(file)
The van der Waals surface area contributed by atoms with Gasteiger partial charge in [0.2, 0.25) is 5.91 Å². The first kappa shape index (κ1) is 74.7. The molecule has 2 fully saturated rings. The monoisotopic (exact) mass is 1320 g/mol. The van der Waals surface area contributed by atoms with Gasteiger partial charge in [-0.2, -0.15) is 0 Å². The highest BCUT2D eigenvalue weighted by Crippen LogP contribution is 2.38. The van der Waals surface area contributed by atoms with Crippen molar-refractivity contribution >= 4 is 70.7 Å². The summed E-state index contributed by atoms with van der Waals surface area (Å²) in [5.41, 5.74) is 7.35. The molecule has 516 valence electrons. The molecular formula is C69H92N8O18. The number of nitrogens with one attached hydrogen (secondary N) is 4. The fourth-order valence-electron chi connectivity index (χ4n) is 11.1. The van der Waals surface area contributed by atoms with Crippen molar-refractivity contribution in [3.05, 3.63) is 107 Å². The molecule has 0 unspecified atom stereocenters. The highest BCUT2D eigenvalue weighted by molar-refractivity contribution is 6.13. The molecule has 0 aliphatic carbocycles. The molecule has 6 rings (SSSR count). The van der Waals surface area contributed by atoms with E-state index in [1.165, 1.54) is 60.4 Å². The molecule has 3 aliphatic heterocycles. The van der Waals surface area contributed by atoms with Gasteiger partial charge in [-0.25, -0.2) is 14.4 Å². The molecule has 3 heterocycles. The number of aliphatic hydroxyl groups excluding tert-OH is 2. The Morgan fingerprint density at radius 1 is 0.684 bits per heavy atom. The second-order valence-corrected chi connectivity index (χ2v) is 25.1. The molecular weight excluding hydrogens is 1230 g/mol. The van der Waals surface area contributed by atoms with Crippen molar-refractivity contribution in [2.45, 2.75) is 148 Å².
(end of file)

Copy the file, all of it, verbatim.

The van der Waals surface area contributed by atoms with Gasteiger partial charge in [0.2, 0.25) is 5.91 Å². The first kappa shape index (κ1) is 74.7. The molecule has 2 fully saturated rings. The monoisotopic (exact) mass is 1320 g/mol. The van der Waals surface area contributed by atoms with Gasteiger partial charge in [-0.2, -0.15) is 0 Å². The highest BCUT2D eigenvalue weighted by Crippen LogP contribution is 2.38. The van der Waals surface area contributed by atoms with Crippen molar-refractivity contribution >= 4 is 70.7 Å². The summed E-state index contributed by atoms with van der Waals surface area (Å²) in [5.41, 5.74) is 7.35. The molecule has 516 valence electrons. The molecular formula is C69H92N8O18. The number of nitrogens with one attached hydrogen (secondary N) is 4. The fourth-order valence-electron chi connectivity index (χ4n) is 11.1. The van der Waals surface area contributed by atoms with Crippen molar-refractivity contribution in [3.05, 3.63) is 107 Å². The molecule has 0 unspecified atom stereocenters. The highest BCUT2D eigenvalue weighted by molar-refractivity contribution is 6.13. The molecule has 0 aliphatic carbocycles. The molecule has 6 rings (SSSR count). The van der Waals surface area contributed by atoms with E-state index in [1.165, 1.54) is 60.4 Å². The molecule has 3 aliphatic heterocycles. The van der Waals surface area contributed by atoms with Gasteiger partial charge in [-0.25, -0.2) is 14.4 Å². The molecule has 3 heterocycles. The number of aliphatic hydroxyl groups excluding tert-OH is 2. The Morgan fingerprint density at radius 1 is 0.684 bits per heavy atom. The second-order valence-corrected chi connectivity index (χ2v) is 25.1. The molecular weight excluding hydrogens is 1230 g/mol. The van der Waals surface area contributed by atoms with Crippen molar-refractivity contribution in [2.45, 2.75) is 148 Å².